The Research and Development Unit for English Studies (RDUES), based in the School of English at Birmingham City University, is a small team of corpus linguists, software engineers and statisticians. We carry out fundamental and applied research in corpus linguistics, developing new descriptions of the language in use and tools for the extraction and management of knowledge in databases. The Unit's linguistic background is broad: corpus-based linguistics, lexicography, applied linguistics, the study of modern English language, modern languages, TEFL. Activities include:
1989-ongoing: automated summarisation system.
1990-93: the AVIATOR (Analysis of Verbal Interaction and Automated Text Retrieval) Project: automated system for the identification of new words and new uses of existing words.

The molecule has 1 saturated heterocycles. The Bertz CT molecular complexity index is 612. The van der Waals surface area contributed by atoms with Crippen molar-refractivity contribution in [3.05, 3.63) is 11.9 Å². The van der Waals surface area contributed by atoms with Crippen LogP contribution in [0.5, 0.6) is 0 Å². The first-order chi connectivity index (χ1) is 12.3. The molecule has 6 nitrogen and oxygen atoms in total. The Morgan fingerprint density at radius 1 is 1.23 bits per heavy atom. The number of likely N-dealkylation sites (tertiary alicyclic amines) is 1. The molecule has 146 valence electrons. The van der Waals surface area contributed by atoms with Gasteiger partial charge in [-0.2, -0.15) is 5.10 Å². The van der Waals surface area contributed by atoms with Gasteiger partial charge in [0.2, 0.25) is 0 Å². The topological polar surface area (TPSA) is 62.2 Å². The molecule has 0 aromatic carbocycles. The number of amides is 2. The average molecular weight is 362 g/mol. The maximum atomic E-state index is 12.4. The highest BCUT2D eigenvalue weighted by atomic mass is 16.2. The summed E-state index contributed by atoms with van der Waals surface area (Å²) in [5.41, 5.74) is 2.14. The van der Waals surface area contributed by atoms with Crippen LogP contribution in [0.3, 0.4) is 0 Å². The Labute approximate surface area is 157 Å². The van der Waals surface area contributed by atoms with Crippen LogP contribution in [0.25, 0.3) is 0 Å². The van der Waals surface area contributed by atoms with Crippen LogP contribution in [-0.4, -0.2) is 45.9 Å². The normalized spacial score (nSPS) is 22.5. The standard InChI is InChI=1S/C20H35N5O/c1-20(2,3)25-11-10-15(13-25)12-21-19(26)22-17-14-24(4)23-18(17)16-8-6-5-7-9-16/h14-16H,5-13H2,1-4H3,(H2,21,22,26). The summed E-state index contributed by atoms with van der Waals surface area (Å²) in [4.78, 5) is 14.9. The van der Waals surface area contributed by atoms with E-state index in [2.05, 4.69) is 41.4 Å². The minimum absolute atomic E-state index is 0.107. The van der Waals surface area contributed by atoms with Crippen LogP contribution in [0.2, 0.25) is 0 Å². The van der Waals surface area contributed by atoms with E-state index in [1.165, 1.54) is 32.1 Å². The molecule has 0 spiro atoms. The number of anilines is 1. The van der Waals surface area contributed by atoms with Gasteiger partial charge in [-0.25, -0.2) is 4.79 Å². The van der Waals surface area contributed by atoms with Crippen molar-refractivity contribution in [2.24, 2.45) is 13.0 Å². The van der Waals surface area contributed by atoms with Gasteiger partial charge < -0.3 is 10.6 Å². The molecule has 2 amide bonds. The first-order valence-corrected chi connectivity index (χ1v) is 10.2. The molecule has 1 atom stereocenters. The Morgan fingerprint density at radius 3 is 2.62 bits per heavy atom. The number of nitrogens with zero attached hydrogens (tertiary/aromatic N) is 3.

1994-97: the ACRONYM (Automatic Collocational Retrieval of 'Nyms') Project: automated system to identify semantically related words, the thesaurus, and alternative search terms.
1997-2000: the APRIL (Analysis and Prediction of Innovation in the Lexicon) Project: automated system of classification for rare new words in text. Sample new word listings are available on our neologisms page.
2000-2004: the SHARES Project: automated system for the retrieval of similar documents.
2000-ongoing: the WebCorp Project: tools to access the web and treat its textual content as a linguistic resource. We went on to build the WebCorp Linguist's Search Engine to improve performance and are now in the process of introducing this to students at school level through an AHRC Knowledge Transfer Fellowship.
2006-2009: the Repulsion project: the investigation of an organising force in text.
2011-2012: the eMargin project: developing an online collaborative text annotation tool for the close-reading of academic texts.